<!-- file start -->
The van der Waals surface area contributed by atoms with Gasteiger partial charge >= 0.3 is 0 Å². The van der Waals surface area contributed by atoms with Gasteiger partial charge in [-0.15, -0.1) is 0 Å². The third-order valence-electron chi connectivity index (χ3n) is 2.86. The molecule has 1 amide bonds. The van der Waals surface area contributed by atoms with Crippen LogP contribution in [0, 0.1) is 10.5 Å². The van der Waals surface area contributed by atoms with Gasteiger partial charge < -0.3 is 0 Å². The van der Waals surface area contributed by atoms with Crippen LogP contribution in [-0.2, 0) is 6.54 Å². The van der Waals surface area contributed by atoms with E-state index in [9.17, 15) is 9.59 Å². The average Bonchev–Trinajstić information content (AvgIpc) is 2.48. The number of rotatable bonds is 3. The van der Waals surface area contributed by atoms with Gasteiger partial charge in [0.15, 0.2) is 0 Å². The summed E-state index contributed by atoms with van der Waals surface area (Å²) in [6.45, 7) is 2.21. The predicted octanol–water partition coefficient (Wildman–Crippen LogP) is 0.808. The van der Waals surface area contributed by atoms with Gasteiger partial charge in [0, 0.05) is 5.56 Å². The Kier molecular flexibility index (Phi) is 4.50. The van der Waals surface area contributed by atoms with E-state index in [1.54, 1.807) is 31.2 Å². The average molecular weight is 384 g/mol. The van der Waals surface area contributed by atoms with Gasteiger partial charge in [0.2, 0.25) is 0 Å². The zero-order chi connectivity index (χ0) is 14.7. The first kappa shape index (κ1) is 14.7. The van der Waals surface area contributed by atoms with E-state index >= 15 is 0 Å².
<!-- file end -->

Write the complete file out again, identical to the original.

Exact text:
The van der Waals surface area contributed by atoms with Gasteiger partial charge >= 0.3 is 0 Å². The van der Waals surface area contributed by atoms with Gasteiger partial charge in [-0.15, -0.1) is 0 Å². The third-order valence-electron chi connectivity index (χ3n) is 2.86. The molecule has 1 amide bonds. The van der Waals surface area contributed by atoms with Crippen LogP contribution in [0, 0.1) is 10.5 Å². The van der Waals surface area contributed by atoms with Gasteiger partial charge < -0.3 is 0 Å². The van der Waals surface area contributed by atoms with Crippen LogP contribution in [-0.2, 0) is 6.54 Å². The van der Waals surface area contributed by atoms with E-state index in [9.17, 15) is 9.59 Å². The average Bonchev–Trinajstić information content (AvgIpc) is 2.48. The number of rotatable bonds is 3. The van der Waals surface area contributed by atoms with Gasteiger partial charge in [0.15, 0.2) is 0 Å². The summed E-state index contributed by atoms with van der Waals surface area (Å²) in [6.45, 7) is 2.21. The predicted octanol–water partition coefficient (Wildman–Crippen LogP) is 0.808. The van der Waals surface area contributed by atoms with Gasteiger partial charge in [0, 0.05) is 5.56 Å². The Kier molecular flexibility index (Phi) is 4.50. The van der Waals surface area contributed by atoms with E-state index in [1.54, 1.807) is 31.2 Å². The average molecular weight is 384 g/mol. The van der Waals surface area contributed by atoms with Gasteiger partial charge in [0.2, 0.25) is 0 Å². The zero-order chi connectivity index (χ0) is 14.7. The first kappa shape index (κ1) is 14.7. The van der Waals surface area contributed by atoms with E-state index >= 15 is 0 Å².